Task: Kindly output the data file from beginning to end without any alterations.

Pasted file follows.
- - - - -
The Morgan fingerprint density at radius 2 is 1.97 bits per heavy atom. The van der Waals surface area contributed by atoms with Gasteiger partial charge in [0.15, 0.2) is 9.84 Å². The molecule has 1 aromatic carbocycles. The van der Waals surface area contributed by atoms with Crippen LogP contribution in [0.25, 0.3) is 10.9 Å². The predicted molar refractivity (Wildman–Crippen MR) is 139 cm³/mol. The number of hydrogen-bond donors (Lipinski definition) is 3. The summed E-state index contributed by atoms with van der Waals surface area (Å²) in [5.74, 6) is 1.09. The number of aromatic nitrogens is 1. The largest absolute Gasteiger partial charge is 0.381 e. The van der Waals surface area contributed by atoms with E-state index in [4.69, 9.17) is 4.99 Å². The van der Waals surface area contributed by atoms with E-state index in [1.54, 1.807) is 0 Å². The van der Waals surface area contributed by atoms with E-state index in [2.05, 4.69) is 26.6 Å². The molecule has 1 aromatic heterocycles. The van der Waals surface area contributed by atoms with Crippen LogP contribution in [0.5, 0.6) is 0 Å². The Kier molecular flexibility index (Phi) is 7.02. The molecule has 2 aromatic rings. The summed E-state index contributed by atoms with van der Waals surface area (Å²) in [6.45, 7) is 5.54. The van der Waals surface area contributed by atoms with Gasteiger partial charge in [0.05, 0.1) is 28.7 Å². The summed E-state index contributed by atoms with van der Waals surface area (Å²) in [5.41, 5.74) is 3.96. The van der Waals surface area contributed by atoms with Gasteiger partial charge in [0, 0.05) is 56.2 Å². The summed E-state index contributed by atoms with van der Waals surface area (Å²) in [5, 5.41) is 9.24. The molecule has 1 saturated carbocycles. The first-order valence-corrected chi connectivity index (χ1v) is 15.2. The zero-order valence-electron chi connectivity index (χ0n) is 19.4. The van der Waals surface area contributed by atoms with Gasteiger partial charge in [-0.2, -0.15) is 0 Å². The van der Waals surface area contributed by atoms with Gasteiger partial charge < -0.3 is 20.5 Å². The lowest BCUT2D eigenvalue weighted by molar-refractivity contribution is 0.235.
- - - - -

The Morgan fingerprint density at radius 2 is 1.97 bits per heavy atom. The van der Waals surface area contributed by atoms with Gasteiger partial charge in [0.15, 0.2) is 9.84 Å². The molecule has 1 aromatic carbocycles. The van der Waals surface area contributed by atoms with Crippen LogP contribution in [0.25, 0.3) is 10.9 Å². The predicted molar refractivity (Wildman–Crippen MR) is 139 cm³/mol. The number of hydrogen-bond donors (Lipinski definition) is 3. The summed E-state index contributed by atoms with van der Waals surface area (Å²) in [5.74, 6) is 1.09. The number of aromatic nitrogens is 1. The largest absolute Gasteiger partial charge is 0.381 e. The van der Waals surface area contributed by atoms with E-state index in [4.69, 9.17) is 4.99 Å². The van der Waals surface area contributed by atoms with E-state index in [1.54, 1.807) is 0 Å². The van der Waals surface area contributed by atoms with E-state index in [2.05, 4.69) is 26.6 Å². The molecule has 1 aromatic heterocycles. The van der Waals surface area contributed by atoms with Crippen LogP contribution in [0.5, 0.6) is 0 Å². The Kier molecular flexibility index (Phi) is 7.02. The molecule has 2 aromatic rings. The summed E-state index contributed by atoms with van der Waals surface area (Å²) in [6.45, 7) is 5.54. The van der Waals surface area contributed by atoms with Gasteiger partial charge in [0.05, 0.1) is 28.7 Å². The summed E-state index contributed by atoms with van der Waals surface area (Å²) in [5.41, 5.74) is 3.96. The van der Waals surface area contributed by atoms with Gasteiger partial charge in [0, 0.05) is 56.2 Å². The summed E-state index contributed by atoms with van der Waals surface area (Å²) in [5, 5.41) is 9.24. The molecule has 1 saturated carbocycles. The first-order valence-corrected chi connectivity index (χ1v) is 15.2. The zero-order valence-electron chi connectivity index (χ0n) is 19.4. The van der Waals surface area contributed by atoms with Gasteiger partial charge in [-0.2, -0.15) is 0 Å². The van der Waals surface area contributed by atoms with Gasteiger partial charge < -0.3 is 20.5 Å². The lowest BCUT2D eigenvalue weighted by molar-refractivity contribution is 0.235.